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It’s easy to say that catchy music is cheap. Two Door Cinema Club fell out the right/ wrong end of 2009’s hype machine (depending on how favorably you use the term ‘mainstream’) and their 2010 Kitsuné debut, ‘Tourist History’ led to such feats as a slot on Letterman in the US, a headlining show at Glastonbury’s Queens Head Stage (albeit on the Thursday) and, most impressively, the highest barrier pressure ever measured at Reading Festival’s Radio 1 NME stage.

Having seen the band tear up Bristol’s Thekla back in March 2010 mere days after the debut LP release- tonight’s festival warm-up show indicated the summer of 2011 could hold even more in store for the Irish trio. Opener ‘Cigarettes In The Theatre’ saw the radio-friendly chirpy guitar bounces that TDCC have become synonymous with infect the crowd with a pulse that had them jumping for the duration. Then came the hooks. Oh, the hooks. Every single song from that 2010 record had choruses that are so infectious it felt as if singing along was far from voluntary. The charming centre pieces for songs like ‘Something Good Can Work’ and ‘You’re Not Stubborn’ were so irritatingly catchy. This is a band who are too criticized for figure heading Pop-Indie for the Propaganda generation. What tonight proved was that hooks this sharp do not come easily.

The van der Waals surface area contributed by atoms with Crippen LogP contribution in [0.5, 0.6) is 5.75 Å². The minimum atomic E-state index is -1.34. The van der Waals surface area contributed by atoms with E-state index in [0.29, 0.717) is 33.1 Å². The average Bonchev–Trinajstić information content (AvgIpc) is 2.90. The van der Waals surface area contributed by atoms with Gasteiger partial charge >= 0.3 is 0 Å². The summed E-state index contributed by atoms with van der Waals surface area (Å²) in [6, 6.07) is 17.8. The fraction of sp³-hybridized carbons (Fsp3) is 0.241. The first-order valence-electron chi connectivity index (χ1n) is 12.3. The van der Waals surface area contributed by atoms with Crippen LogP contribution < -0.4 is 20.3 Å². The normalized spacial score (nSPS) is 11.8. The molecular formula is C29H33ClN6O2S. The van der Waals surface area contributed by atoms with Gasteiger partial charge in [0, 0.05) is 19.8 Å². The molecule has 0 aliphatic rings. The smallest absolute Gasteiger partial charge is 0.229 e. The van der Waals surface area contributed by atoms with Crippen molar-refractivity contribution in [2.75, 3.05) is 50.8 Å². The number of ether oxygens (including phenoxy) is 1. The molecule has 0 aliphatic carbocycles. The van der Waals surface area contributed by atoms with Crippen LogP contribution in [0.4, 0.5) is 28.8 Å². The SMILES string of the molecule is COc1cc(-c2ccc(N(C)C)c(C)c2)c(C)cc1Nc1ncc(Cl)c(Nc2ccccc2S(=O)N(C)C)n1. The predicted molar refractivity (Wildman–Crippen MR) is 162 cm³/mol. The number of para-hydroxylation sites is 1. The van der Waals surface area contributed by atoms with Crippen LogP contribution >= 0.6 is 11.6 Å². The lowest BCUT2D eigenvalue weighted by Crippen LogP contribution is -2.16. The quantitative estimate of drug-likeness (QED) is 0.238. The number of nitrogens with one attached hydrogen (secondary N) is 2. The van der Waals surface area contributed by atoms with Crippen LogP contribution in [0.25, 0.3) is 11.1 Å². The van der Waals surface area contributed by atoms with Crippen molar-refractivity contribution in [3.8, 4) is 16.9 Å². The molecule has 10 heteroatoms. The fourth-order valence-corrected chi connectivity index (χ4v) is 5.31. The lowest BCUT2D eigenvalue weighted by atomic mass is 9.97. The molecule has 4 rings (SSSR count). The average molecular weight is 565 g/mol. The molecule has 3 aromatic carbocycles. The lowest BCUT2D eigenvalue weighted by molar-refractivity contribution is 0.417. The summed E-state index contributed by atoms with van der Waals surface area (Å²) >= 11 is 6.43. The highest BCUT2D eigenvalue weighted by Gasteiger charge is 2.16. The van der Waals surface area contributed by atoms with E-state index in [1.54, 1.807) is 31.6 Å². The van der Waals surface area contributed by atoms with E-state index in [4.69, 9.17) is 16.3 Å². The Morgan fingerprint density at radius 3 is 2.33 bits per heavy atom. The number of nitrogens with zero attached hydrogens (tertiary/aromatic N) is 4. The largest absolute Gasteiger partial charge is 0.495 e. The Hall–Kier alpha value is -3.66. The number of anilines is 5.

I hadn’t given ‘Tourist History’ a play for well over a year but the hooks that brought that gold selling record together were coming to me almost instinctively. The new tracks did get somewhat lost in the buzz of old favorites however some of the more mellow sounds on new song ‘Sleep Alone’ show that the band might be drifting away from their Nintendo-like twangs and stretching their own song writing. The penultimate ‘Come Back Home’ saw crowd members throwing their arms in the air for the anthemic chorus which paved the way for the frenetic finale, ‘I Can Talk’ a song with one of the most simple choruses underlined with an even simpler sample which seemed to dart by in a flash.

There were moments of this show when the mid-tour syndrome was noticeable. ‘Do You Want It All’ was delivered in a somewhat lackluster fashion but it didn’t matter to the crowd at all. Before signing off, lead singer Alex Trimble promised to be heading back to the studio imminently. For their sake, I hope this rings true. With any luck some studio time will reignite the band musically as this is a group with the fanbase, the talent and the ability to prove, once and for all, that catchy music isn’t cheap and that hooks like these deserve fans like their’s.

Words: Duncan Harrison
Photos: Laura Palmer
Video: Yatin Amin